"It's important to remind financial markets that the economy has yet to strengthen by enough to unambiguously justify even the thought of a winding down of Fed bond purchases," said Lonski, of Moody's Capital Markets Research Group.
"The corporate bond market has responded even more negatively than the Treasury bond market of late," he said, noting that the move in corporates have far outpaced that in Treasurys by a "very wide margin." 

Lonski said the corporate bond market is still concerned that the economy isn't strong enough to sustain a 2.5 percent yield on
10-year Treasurys.  

  "There's really no convincing evidence that we're about to enter a period of persistently faster economic growth," he said. "The reality is, of late, both business sales and corporate profits are rising at rates that are well under their long-term averages."
"This is no time for higher borrowing costs," he added.

5---Japan factory output jumps but deflation remains, yahoo

Japan's April jobless rate was flat at a multi-year low of 4.1 percent.
"There has been a clear recovery in demand for labour in manufacturing likely on the back of stabilisation in exports and thus industrial production," said Credit Agricole economist Yoshiro Sato.
Huge infrastructure projects following Japan's quake-tsunami disaster two years ago were helping prop up demand for workers, Sato added.

On Friday the International Monetary Fund kept its 1.6 percent growth forecast for Japan's economy this year, giving Abe's plan a thumbs up. The economy expanded again in the first quarter, confirming its exit from recession.
But the IMF also warned of "considerable downside risks" if Japan doesn't chop its massive national debt -- the worst among industrialized nations at more than twice the size of the economy.

A manufacturer survey on Friday showed Japanese producers remain cautious, expecting May factory output to be flat before slipping 1.4 percent in June.
Household spending was also weaker than expected while consumer prices fell 0.4 percent on-year in April, underscoring the tough task in reversing years of deflation that has crimped private spending and business investment.
A small 0.1 percent increase in Tokyo-area prices for May, the first in about four years, offered some hope amid reports that luxury brands including Chanel and Germany's Montblanc were set to raise their local prices by about 10 percent in response to the yen's drop against the dollar....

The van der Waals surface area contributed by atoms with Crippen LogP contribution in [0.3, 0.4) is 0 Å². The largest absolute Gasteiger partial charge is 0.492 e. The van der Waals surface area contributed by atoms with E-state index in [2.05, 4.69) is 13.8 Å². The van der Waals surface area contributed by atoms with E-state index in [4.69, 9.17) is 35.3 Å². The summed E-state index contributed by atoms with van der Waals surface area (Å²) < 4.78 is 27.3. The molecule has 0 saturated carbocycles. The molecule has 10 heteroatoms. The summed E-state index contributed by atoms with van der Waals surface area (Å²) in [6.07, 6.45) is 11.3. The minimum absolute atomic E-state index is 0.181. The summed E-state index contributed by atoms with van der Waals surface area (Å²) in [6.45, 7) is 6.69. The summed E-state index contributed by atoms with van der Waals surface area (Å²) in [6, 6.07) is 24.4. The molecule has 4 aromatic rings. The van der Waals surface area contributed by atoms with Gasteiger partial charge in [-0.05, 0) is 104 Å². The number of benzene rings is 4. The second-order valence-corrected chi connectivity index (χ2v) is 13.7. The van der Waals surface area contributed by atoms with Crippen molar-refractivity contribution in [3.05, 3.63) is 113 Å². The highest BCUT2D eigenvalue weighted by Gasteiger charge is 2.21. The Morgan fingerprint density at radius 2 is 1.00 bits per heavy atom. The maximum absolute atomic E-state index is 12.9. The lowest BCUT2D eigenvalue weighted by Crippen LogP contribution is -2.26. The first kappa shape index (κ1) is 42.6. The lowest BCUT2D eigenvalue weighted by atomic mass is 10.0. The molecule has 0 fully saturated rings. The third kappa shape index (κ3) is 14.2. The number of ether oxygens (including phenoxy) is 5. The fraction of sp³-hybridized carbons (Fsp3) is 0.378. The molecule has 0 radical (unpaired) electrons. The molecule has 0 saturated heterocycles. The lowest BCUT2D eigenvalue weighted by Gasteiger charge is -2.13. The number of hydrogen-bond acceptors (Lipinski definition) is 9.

The BoJ's huge monetary easing measures -- similar to the US Federal Reserve's bond-buying programme, known as quantitative easing -- have driven down the yen, which traded around 101 against the dollar Friday, about 25 percent lower than late last year.
A weaker currency makes exporters more competitive overseas and inflates repatriated foreign income which, in turn, tends to lift their shares.
But it also makes imports more expensive and has sent Japan's energy bills soaring as Tokyo turned to pricey fossil-fuel alternatives after shutting nuclear reactors following the Fukushima atomic crisis two years ago.

6---How Much Are the NSA and CIA Front Running Markets?, naked capitalism


7---Mortgage rates soar to 4.46% - biggest jump in 26 years, CNN Money

8---Redistribution policies at the root of the Eurozone Crisis, VOX

In theory, ‘one market’ should be accompanied not only by ‘one money’ but also by a shared concern about distributional issues. Not only theory, but also pre-crisis empirical patterns and a crisis deepened and prolonged by revision of the convergence implications of economic and monetary integration as well as by lack of risk-sharing buffers for the asymmetric impact of global shocks, indicate that that a robust and coherent European market and policy-integration process would require implementation of the behavioural constraints and redistribution schemes that operate, not without difficulties, within national socioeconomic systems.

9---Home Builder Sales at Risk Due to Rising Mortgage Rates, cnbc

Sales of newly built homes rose to their highest level in five years in May, according to numbers compiled by the U.S. Census, but those numbers are at risk of being wrong. They are based on signed contracts, not closings, for homes, many of which have not yet been built. Those contracts were signed well before a huge spike in mortgage rates, and those closings could be up to nine months away, when the homes are completed. ...

Bottom line, 70 percent of all May 'sales' are suspect with respect to locked mortgage financing, which is a key metric to how much the buyer can pay for the house," says Hanson.
"Not all of these will fall out. Some will move to a higher-risk adjustable rate mortgages in order to save the deal. However, builder sales fall-out will spike and the May new home "sales" number will be revised sharply lower unless rates comply or builders help to soften the blow of the house being 20 percent more expensive to own than originally thought."

10--The Las Vegas housing fiasco, Dr Housing Bubble

I find this very interesting.  Even today, nearly 60 percent of all buying activity is going to investors (at record levels).  Just look at the crazy level of all cash buying:
las vegas home buyers with cash
Source:  DataQuick